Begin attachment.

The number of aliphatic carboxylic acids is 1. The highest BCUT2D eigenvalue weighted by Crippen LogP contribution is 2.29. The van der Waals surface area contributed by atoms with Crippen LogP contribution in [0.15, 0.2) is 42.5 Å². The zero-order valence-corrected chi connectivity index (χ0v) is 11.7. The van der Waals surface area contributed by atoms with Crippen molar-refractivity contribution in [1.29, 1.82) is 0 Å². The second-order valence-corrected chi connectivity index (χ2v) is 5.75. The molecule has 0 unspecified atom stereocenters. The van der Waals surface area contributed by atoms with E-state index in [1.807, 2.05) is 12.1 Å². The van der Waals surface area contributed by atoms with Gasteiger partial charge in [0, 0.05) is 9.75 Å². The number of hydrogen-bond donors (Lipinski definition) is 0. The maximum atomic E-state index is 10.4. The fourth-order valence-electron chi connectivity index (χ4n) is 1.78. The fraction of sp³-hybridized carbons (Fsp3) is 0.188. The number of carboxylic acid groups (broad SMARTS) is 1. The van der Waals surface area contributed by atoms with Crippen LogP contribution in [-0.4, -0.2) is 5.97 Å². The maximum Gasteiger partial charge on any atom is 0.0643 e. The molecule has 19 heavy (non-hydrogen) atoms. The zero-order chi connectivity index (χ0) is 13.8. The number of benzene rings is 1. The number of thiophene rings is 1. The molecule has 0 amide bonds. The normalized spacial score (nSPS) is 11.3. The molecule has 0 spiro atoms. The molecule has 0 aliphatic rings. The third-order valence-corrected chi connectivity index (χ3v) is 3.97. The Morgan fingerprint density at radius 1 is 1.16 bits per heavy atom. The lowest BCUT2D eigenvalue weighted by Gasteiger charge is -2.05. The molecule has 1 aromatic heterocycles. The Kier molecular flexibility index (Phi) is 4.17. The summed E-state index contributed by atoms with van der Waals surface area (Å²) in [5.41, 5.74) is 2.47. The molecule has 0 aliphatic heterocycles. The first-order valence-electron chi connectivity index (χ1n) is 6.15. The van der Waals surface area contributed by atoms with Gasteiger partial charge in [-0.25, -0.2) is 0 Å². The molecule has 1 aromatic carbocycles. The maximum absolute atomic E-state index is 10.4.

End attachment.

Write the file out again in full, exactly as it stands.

The number of aliphatic carboxylic acids is 1. The highest BCUT2D eigenvalue weighted by Crippen LogP contribution is 2.29. The van der Waals surface area contributed by atoms with Crippen LogP contribution in [0.15, 0.2) is 42.5 Å². The zero-order valence-corrected chi connectivity index (χ0v) is 11.7. The van der Waals surface area contributed by atoms with Crippen molar-refractivity contribution in [1.29, 1.82) is 0 Å². The second-order valence-corrected chi connectivity index (χ2v) is 5.75. The molecule has 0 unspecified atom stereocenters. The van der Waals surface area contributed by atoms with E-state index in [1.807, 2.05) is 12.1 Å². The van der Waals surface area contributed by atoms with Gasteiger partial charge in [0, 0.05) is 9.75 Å². The number of hydrogen-bond donors (Lipinski definition) is 0. The maximum atomic E-state index is 10.4. The fourth-order valence-electron chi connectivity index (χ4n) is 1.78. The fraction of sp³-hybridized carbons (Fsp3) is 0.188. The number of carboxylic acid groups (broad SMARTS) is 1. The van der Waals surface area contributed by atoms with Crippen LogP contribution in [-0.4, -0.2) is 5.97 Å². The maximum Gasteiger partial charge on any atom is 0.0643 e. The molecule has 19 heavy (non-hydrogen) atoms. The zero-order chi connectivity index (χ0) is 13.8. The number of benzene rings is 1. The number of thiophene rings is 1. The molecule has 0 amide bonds. The normalized spacial score (nSPS) is 11.3. The molecule has 0 spiro atoms. The molecule has 0 aliphatic rings. The third-order valence-corrected chi connectivity index (χ3v) is 3.97. The Morgan fingerprint density at radius 1 is 1.16 bits per heavy atom. The lowest BCUT2D eigenvalue weighted by Gasteiger charge is -2.05. The molecule has 1 aromatic heterocycles. The Kier molecular flexibility index (Phi) is 4.17. The summed E-state index contributed by atoms with van der Waals surface area (Å²) in [5.41, 5.74) is 2.47. The molecule has 0 aliphatic heterocycles. The first-order valence-electron chi connectivity index (χ1n) is 6.15. The van der Waals surface area contributed by atoms with Gasteiger partial charge in [-0.25, -0.2) is 0 Å². The molecule has 1 aromatic carbocycles. The maximum absolute atomic E-state index is 10.4.